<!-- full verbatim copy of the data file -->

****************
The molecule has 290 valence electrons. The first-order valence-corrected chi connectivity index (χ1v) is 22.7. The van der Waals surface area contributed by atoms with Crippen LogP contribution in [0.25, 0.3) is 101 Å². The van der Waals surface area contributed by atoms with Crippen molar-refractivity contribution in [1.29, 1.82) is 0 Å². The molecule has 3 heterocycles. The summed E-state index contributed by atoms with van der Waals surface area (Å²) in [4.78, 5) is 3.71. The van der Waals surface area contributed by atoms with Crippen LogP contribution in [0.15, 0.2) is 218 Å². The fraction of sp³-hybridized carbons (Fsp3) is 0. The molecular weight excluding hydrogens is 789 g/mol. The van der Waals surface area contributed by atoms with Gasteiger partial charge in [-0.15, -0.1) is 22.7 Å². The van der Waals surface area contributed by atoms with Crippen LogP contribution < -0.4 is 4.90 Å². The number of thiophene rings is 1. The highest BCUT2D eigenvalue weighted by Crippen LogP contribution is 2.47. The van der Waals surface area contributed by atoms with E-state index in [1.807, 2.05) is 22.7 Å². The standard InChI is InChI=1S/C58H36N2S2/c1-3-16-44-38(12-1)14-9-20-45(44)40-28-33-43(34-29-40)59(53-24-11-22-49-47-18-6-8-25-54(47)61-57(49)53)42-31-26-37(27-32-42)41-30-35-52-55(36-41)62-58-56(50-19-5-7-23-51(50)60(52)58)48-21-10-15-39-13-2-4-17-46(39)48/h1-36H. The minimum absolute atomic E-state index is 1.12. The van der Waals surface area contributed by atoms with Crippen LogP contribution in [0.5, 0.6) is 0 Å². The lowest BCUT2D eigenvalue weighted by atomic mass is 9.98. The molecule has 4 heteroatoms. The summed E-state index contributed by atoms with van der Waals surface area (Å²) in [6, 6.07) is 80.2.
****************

The molecule has 290 valence electrons. The first-order valence-corrected chi connectivity index (χ1v) is 22.7. The van der Waals surface area contributed by atoms with Crippen LogP contribution in [0.25, 0.3) is 101 Å². The van der Waals surface area contributed by atoms with Crippen molar-refractivity contribution in [1.29, 1.82) is 0 Å². The molecule has 3 heterocycles. The summed E-state index contributed by atoms with van der Waals surface area (Å²) in [4.78, 5) is 3.71. The van der Waals surface area contributed by atoms with Crippen LogP contribution in [0.15, 0.2) is 218 Å². The fraction of sp³-hybridized carbons (Fsp3) is 0. The molecular weight excluding hydrogens is 789 g/mol. The van der Waals surface area contributed by atoms with Gasteiger partial charge in [-0.15, -0.1) is 22.7 Å². The van der Waals surface area contributed by atoms with Crippen LogP contribution < -0.4 is 4.90 Å². The number of thiophene rings is 1. The highest BCUT2D eigenvalue weighted by Crippen LogP contribution is 2.47. The van der Waals surface area contributed by atoms with E-state index in [1.807, 2.05) is 22.7 Å². The standard InChI is InChI=1S/C58H36N2S2/c1-3-16-44-38(12-1)14-9-20-45(44)40-28-33-43(34-29-40)59(53-24-11-22-49-47-18-6-8-25-54(47)61-57(49)53)42-31-26-37(27-32-42)41-30-35-52-55(36-41)62-58-56(50-19-5-7-23-51(50)60(52)58)48-21-10-15-39-13-2-4-17-46(39)48/h1-36H. The minimum absolute atomic E-state index is 1.12. The van der Waals surface area contributed by atoms with Crippen LogP contribution in [0.5, 0.6) is 0 Å². The lowest BCUT2D eigenvalue weighted by atomic mass is 9.98. The molecule has 4 heteroatoms. The summed E-state index contributed by atoms with van der Waals surface area (Å²) in [6, 6.07) is 80.2.